Headline – Playoffs deemed unnecessary
Remember last month how we said the Senators were that good? Yeah, they are. We haven’t seen a single team this dominant since the 1912-13 Quebec Bulldogs, who went 16-4-0 in their season before steamrolling the Sydney Millionaires in the final.
These Senators are something different. Their defense and goaltending is on a completely different level. If you can actually get through the defense of Eddie Gerard, Sprague Cleghorn, or Georges Boucher, you’ll still have Clint Benedict to beat in order to score. Combine that with their forward group actually scoring, they are unbeatable.
With 95 goals for and just 41 against in 20 games (an average margin of 5-2), their Pythagorean record suggests they deserve 34 points out of a possible 40. They have 32 (16-4-0), and are by far the league’s best team. Because of the first half/second half schedule, we already know they will represent the NHL in the Stanley Cup Finals. It’s only a matter of when.
How they came together
So how did Ottawa put this, the best hockey team in years, together?
It began in 1910. Jack Darragh was one of their young up-and-comers after the NHA owners decided to implement a salary cap, infuriating some of the players. He originally came from a local league in Ottawa, and the Senators signed him up and were not disappointed. Punch Broadbent debuted a couple of years later after some years in Ottawa’s amateur scene, and was paired together with Darragh on their top scoring line.
Also coming from the local area that time was their goalie, Clint Benedict. Benedict, known as Praying Benny, became one of the first goalies to fall to his knees to stop the puck. The playing style was frowned upon, and even illegal at times, but he still went on with his style until it was legalized by the NHL. Eddie Gerard and Georges Boucher came along from local outfits as well in the mid-1910’s to round out the back end.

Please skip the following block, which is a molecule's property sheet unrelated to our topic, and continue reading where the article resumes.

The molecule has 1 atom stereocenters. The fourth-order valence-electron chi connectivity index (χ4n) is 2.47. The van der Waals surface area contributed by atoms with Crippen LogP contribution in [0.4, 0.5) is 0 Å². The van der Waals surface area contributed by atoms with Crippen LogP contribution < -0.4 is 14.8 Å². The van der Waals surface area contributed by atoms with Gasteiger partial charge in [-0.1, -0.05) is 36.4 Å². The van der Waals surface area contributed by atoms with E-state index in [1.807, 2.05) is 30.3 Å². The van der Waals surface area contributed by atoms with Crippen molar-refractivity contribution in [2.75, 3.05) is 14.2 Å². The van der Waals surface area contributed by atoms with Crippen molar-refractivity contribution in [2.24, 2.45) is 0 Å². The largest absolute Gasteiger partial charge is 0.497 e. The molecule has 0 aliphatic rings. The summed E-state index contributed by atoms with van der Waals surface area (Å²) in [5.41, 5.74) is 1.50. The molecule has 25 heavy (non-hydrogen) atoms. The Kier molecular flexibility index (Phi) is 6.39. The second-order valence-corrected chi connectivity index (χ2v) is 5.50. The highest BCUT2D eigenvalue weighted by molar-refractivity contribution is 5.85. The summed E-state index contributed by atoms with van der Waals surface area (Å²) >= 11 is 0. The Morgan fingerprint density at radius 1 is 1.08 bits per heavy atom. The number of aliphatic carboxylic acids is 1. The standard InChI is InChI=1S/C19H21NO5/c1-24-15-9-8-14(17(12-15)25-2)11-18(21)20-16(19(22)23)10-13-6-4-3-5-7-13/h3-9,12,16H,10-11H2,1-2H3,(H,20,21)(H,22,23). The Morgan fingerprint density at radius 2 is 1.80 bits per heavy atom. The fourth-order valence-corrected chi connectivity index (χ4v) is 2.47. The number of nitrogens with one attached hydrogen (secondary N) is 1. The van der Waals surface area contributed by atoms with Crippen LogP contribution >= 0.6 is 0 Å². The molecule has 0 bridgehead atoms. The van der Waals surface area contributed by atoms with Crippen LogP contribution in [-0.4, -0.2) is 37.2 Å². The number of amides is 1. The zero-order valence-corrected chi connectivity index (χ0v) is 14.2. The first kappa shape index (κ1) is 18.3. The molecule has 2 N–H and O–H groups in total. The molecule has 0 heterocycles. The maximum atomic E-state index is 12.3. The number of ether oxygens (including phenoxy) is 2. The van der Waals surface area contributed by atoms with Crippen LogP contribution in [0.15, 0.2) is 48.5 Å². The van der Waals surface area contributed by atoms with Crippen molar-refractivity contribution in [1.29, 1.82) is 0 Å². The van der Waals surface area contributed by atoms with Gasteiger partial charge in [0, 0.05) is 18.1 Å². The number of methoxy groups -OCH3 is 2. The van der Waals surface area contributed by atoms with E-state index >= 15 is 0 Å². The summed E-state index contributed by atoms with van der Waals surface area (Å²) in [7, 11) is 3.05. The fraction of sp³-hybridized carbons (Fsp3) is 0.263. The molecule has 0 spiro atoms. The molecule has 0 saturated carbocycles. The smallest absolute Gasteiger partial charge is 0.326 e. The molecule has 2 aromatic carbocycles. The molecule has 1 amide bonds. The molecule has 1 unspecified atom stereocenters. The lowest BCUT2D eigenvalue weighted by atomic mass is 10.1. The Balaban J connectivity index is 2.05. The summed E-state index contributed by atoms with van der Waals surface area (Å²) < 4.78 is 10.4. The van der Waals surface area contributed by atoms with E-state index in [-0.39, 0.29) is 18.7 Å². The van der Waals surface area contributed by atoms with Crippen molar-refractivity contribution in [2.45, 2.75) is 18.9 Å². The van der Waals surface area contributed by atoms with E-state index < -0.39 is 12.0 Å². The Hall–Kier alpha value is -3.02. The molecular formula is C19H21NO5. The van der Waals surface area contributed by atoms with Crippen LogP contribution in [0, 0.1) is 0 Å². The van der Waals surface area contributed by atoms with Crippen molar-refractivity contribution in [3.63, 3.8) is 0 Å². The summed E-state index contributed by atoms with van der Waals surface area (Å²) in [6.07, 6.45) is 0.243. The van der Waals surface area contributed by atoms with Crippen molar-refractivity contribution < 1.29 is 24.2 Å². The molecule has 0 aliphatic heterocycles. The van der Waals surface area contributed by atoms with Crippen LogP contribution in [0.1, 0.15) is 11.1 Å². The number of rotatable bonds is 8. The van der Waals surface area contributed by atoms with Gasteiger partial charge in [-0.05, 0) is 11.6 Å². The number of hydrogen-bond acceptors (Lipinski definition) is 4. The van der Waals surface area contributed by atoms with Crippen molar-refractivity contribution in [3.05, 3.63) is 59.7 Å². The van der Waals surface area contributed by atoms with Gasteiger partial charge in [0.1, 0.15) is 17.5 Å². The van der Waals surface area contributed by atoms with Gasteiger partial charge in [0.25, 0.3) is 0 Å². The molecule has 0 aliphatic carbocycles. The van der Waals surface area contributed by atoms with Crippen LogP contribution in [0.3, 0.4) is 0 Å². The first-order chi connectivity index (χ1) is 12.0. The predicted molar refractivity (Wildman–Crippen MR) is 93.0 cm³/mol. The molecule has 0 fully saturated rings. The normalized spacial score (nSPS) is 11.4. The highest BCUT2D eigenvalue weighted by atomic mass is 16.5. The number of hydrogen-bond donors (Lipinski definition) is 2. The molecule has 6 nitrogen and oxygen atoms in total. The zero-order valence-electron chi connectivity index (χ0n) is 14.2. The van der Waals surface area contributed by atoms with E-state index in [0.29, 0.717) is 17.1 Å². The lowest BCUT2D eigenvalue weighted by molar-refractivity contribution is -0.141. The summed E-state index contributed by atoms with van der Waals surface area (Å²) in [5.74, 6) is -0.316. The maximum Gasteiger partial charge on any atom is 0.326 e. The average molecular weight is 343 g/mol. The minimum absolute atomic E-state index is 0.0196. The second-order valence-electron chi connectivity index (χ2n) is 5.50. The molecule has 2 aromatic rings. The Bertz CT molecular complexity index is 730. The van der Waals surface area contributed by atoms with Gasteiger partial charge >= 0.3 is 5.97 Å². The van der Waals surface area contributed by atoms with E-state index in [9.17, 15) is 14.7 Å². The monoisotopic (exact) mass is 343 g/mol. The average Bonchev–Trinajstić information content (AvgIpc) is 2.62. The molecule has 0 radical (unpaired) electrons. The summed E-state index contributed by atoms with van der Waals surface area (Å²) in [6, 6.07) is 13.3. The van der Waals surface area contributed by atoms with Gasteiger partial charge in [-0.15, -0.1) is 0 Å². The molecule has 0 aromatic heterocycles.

The first help from outside the Ottawa area came from Frank Nighbor, coming over from the defending Stanley Cup Champion Vancouver Millionaires. Cy Denneny was acquired via trade from Toronto the following year. The last piece of the puzzle came in the form of then-injured Sprague Cleghorn, who at the time was property of the Montreal Wanderers. Cleghorn was picked up in the Wanderers’ dispersal draft.
It took a year for them to really gel together, but they look like a team capable of stringing together some good seasons and becoming what may be the NHL’s first dynasty.
Game of the Month
2/4 – Canadiens 6, St. Patricks 5 – Early on in the second half, the Canadiens actually had a chance in giving the Senators a run for their money for that second half win. They knew they needed every win to make it count.
The first period of their first second half game ended 2-2. Newsy Lalonde completed his hat trick early in the second, and Amos Arbour scored his second of the game to give the Habs a 5-2 lead going into the third. Odie Cleghorn scored five minutes into the third, salting the game away…
…Or so they thought. With just five minutes to go, Cully Wilson scored to cut the lead to three. Joe Matte and Babe Dye each scored in the next three minutes to pull the St. Pats to 6-5. It wasn’t enough, but it put a good scare into the Habs. Also made for a pretty wild game.
- Ottawa Senators (16-4-0, +54 Goal Differential)
It remains to be seen who they’ll play in the Stanley Cup Final. Whomever it is, the Senators should be way better than them. The PCHA have three teams, and they’re all really even.
- Montreal Canadiens (11-9-0, +6 GD)
They actually have scored more goals than the Senators, for all the good that does them…
- Toronto St. Patricks (10-10-0, +5 GD)
They may not have gone anywhere, but at least they pulled the Habs down with them. Their February 18th 8-2 win was probably the straw that broke Montreal’s back.
- Quebec Athletics (3-17-0, -65 GD)
Joe Malone’s still got it, with 30 goals in 20 games. Too bad everything else stinks…